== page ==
Art and Practice is a series of discussion-based seminars that bring together emerging and experienced artists to explore the challenges and possibilities of sustaining a creative life. This season is organized in conjunction with the exhibition Charles White: A Retrospective, to honor White's legacy as an influential mentor and educator.
For this session, video artist Ulysses Jenkins hosts an open discussion about the possibilities of technology as a means of asserting political agency. Participants examine the history of video as a norm-establishing technology, the weaponization of the image in the era of the 24-hour news cycle, and the ways in which video and new media artists can reclaim images to catalyze social change. Throughout the conversation, Jenkins will draw from his practice as an artist and educator to facilitate ideas about utilizing technology to disrupt the social order and promote a just future.
This program takes place in Classroom B, located on the Mezzanine level of the Cullman Education and Research Building. A reception will take place from 2:30 to 3:00 p.m.
Ulysses Jenkins is a video and performance artist. He received his BA from Southern University and his MFA from Otis Art Institute. He is currently a professor of art at the University of California, Irvine, where he instructs video and performance art and previously served as director of the African American Studies Program in the School of Humanities. Jenkins’s work has been exhibited at the Smithsonian American Art Museum, the Whitney Museum of American Art, The Museum of Modern Art, the J. Paul Getty Museum, The Studio Museum in Harlem, Walker Art Center, and the Yerba Buena Center for the Arts, among others. Recent group exhibitions include Soul of a Nation: Art in the Age of Black Power (Tate Modern), Pursuing the Unpredictable: The New Museum 1977–2017 (New Museum), Now Dig This! Art and Black Los Angeles, 1960–1980 (Hammer Museum), VideoStudio: Playback (The Studio Museum in Harlem), Sympathetic Magic: Video Myths and Rituals (Armory Center for the Arts), and California Video (J. Paul Getty Museum).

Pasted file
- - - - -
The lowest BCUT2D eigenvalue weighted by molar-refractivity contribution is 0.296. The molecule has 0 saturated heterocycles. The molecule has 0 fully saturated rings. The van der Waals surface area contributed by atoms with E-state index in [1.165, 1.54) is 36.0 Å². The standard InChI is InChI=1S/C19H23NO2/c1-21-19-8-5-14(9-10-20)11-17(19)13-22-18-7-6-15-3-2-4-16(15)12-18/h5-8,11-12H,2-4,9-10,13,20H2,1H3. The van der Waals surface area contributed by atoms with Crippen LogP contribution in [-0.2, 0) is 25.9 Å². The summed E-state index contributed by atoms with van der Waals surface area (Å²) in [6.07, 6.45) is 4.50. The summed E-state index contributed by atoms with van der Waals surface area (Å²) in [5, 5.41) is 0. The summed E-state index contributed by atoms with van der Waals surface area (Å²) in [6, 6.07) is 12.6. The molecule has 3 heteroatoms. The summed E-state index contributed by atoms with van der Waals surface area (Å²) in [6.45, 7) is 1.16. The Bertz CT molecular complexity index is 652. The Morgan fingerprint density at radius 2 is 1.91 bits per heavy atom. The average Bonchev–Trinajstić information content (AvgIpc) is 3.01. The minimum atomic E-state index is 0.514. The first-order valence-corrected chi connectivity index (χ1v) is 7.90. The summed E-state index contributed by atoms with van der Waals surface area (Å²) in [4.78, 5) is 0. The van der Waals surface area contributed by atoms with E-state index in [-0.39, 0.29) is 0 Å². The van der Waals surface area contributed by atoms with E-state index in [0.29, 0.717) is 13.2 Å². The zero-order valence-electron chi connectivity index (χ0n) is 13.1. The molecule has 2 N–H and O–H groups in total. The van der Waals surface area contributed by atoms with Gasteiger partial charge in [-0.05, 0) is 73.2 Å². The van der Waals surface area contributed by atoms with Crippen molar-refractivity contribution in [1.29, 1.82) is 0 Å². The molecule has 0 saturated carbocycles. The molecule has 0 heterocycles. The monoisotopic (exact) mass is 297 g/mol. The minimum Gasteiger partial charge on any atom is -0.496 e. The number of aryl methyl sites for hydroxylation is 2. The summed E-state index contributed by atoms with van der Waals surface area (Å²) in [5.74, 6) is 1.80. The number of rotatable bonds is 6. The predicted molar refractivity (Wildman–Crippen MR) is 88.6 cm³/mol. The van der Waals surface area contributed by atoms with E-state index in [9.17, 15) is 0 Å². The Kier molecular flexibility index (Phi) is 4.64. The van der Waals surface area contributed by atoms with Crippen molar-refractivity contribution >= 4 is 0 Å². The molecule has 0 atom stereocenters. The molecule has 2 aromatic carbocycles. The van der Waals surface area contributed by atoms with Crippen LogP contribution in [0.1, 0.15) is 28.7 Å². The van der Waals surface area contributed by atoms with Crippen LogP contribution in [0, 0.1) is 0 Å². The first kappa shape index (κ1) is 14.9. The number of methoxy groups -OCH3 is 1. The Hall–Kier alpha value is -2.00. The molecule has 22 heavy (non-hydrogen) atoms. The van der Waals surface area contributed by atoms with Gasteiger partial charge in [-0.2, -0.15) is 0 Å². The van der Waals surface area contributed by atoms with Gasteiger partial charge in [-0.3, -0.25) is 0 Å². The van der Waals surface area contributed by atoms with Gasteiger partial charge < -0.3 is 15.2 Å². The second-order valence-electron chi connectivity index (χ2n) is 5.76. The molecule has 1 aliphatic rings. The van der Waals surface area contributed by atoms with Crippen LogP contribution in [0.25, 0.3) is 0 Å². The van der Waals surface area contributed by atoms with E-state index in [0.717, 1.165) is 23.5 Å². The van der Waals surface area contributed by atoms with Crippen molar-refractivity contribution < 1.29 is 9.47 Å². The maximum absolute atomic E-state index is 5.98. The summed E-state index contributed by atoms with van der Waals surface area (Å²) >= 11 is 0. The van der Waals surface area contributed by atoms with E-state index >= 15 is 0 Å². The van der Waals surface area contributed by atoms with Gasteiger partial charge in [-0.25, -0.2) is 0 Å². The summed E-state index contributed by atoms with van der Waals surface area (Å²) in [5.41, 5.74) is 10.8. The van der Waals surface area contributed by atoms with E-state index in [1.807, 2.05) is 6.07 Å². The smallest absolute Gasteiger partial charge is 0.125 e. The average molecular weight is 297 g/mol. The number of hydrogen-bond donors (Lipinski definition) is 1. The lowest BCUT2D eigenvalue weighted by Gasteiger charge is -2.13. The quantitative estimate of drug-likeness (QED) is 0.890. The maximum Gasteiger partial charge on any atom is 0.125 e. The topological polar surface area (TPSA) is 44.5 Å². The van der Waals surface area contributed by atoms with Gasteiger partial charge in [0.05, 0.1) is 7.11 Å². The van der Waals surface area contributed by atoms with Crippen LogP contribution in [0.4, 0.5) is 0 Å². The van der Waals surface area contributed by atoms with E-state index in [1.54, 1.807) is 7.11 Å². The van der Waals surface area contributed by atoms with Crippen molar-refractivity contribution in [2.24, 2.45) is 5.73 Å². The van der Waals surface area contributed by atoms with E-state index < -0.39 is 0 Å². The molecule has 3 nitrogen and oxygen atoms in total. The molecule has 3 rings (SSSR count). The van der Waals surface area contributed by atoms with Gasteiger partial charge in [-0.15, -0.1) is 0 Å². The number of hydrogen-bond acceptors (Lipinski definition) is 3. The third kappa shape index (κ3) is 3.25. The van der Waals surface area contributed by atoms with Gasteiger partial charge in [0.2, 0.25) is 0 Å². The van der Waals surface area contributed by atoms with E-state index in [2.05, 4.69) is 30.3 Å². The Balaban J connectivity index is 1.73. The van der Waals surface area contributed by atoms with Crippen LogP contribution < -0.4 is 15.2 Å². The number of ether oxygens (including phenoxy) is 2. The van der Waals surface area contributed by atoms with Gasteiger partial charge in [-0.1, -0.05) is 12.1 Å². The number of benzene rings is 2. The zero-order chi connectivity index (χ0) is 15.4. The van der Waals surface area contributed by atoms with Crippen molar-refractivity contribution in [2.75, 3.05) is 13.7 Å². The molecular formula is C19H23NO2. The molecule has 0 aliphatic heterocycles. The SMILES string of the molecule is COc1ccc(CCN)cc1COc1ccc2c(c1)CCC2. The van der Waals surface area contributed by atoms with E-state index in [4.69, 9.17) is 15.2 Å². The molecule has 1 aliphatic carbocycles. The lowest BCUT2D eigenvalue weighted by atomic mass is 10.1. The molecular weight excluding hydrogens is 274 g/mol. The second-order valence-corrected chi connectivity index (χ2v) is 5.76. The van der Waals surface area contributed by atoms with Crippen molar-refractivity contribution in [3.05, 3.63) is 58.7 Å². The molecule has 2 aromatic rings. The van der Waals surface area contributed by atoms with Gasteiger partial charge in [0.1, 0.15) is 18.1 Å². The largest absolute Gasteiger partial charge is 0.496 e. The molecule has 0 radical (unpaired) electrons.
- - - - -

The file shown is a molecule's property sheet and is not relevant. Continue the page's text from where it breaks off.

This program is free, but an application form is required. Once enrollment has been confirmed, each participant will be provided reading material in advance of the session. Selected participants will be confirmed for the session by September 3. For more information, please contact [email protected].
Education at MoMA is made possible by a partnership with Volkswagen of America.
Major support for Adult and Academic Programs is provided by the Estate of Susan Sabel.
Generous funding is provided by endowments established by Agnes Gund and Daniel Shapiro, The Junior Associates of The Museum of Modern Art, Walter and Jeanne Thayer, and by the gifts of Alan Kanzer. Additional support is provided by the Annual Education Fund.